The Jaish-e-Mohammed (JEM), the Army of Mohammed, is an Islamic extremist group based in Pakistan that was formed by Masood Azhar upon his release from prison in India in early 2000. The group's aim is to unite Kashmir with Pakistan. It is politically aligned with the radical political party, Jamiat-i Ulema-i Islam Fazlur Rehman faction (JUI-F). The United States announced the addition of JEM to the US Treasury Department's Office of Foreign Asset Control's (OFAC) list-which includes organizations that are believed to support terrorist groups and have assets in US jurisdiction that can be frozen or controlled-in October and the Foreign Terrorist Organization list in December 2001.
When Masud Azhar formed JEM, he originally named his group, Lashkar-e-Mohammad. But Azam Tariq adbvised Masud Azhar that this name sounds too much like Lashkar-e-Jhangvi. So he changed the name to Jaish-e-Mohammad.
The JEM's leader, Masood Azhar, was released from Indian imprisonment in December 1999 in exchange for 155 hijacked Indian Airlines hostages. The 1994 HUA kidnappings by Omar Sheikh of US and British nationals in New Delhi and the July 1995 HUA/Al Faran kidnappings of Westerners in Kashmir were two of several previous HUA efforts to free Azhar. The JEM on 1 October 2001 claimed responsibility for a suicide attack on the Jammu and Kashmir legislative assembly building in Srinagar that killed at least 31 persons, but later denied the claim.
Five militants of Jaish-e-Mohammed (JeM) stormed the heavily guarded parliament complex in New Delhi on December 13, 2001, armed with grenades, guns and explosives, but security forces killed them before they could enter the main chamber. The Indian Government publicly implicated the JEM, along with Lashkar-e-Tayyiba for the 13 December 2001 attack on the Indian Parliament that killed 9 and injured 18. India blamed the Lashkar-e-Tayiba and the Jaish e-Mohammed terrorist groups for the attack. India demanded that Pakistan prevent such terrorist groups from operating out of Pakistan or Pakistan-controlled territory. Since December 2001, Pakistan cracked down on Islamic extremists. They include leaders of Lashkar-e-Tayiba and Jaish-e-Mohammed, as well as members of the Jamiat Ulema-i-Islami, a Muslim party with ties to the Taleban and Kashmiri terrorist groups. Pakistani President Pervez Musharraf pledged that Pakistan will not allow its territory to be used for terrorism. The group was banned and its assets were frozen by the Pakistani Government in January 2002.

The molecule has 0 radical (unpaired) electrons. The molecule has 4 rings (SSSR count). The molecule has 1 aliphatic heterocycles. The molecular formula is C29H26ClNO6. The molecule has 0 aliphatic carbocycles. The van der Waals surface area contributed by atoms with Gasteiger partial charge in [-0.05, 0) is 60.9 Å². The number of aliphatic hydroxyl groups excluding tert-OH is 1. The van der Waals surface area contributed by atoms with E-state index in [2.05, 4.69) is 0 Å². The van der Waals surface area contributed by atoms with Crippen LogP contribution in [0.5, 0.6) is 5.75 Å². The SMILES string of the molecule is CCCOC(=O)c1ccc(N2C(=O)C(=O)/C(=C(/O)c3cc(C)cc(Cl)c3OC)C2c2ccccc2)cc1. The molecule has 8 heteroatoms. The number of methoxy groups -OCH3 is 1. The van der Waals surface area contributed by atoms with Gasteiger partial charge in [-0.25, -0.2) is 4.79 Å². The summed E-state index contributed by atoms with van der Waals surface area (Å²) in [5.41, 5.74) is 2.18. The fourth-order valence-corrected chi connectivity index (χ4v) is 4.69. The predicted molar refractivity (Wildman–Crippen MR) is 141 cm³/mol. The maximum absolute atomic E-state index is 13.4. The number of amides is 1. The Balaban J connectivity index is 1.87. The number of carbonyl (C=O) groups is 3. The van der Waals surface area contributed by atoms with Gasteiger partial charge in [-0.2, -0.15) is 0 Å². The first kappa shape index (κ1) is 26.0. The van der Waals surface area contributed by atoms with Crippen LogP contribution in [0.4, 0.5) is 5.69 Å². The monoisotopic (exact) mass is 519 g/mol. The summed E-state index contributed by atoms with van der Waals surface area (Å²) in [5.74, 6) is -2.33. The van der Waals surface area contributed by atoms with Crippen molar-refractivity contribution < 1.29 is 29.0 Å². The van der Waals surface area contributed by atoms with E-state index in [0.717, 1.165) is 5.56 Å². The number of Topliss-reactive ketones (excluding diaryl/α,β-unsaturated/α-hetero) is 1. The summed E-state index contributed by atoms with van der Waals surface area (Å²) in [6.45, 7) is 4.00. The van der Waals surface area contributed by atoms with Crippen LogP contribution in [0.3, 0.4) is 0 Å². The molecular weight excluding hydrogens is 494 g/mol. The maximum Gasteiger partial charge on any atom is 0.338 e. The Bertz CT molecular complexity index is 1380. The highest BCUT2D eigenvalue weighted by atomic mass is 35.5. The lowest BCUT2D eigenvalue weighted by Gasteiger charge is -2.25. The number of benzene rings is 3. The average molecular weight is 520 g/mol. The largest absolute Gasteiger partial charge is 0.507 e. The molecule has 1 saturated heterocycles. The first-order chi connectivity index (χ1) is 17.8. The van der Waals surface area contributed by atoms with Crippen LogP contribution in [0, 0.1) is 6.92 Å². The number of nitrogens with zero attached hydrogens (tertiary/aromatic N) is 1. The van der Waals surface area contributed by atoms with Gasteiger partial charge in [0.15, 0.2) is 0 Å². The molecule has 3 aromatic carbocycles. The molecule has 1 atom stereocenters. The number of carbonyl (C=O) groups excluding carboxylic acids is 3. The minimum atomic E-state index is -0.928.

Pakistani authorities suspect that perpetrators of fatal anti-Christian attacks in Islamabad, Murree, and Taxila, during 2002 were affiliated with the JEM.
Jaish-e-Mohammed has several hundred armed supporters located in Azad Kashmir, Pakistan, and in India's southern Kashmir and Doda regions, including a large cadre of former HUM members. Supporters are mostly Pakistanis and Kashmiris and also include Afghans and Arab veterans of the Afghan war. Uses light and heavy machineguns, assault rifles, mortars, improvised explosive devices, and rocket grenades.
The group is based in Peshawar and Muzaffarabad, but members conduct terrorist activities primarily in Kashmir. The JEM maintained training camps in Afghanistan until the fall of 2001.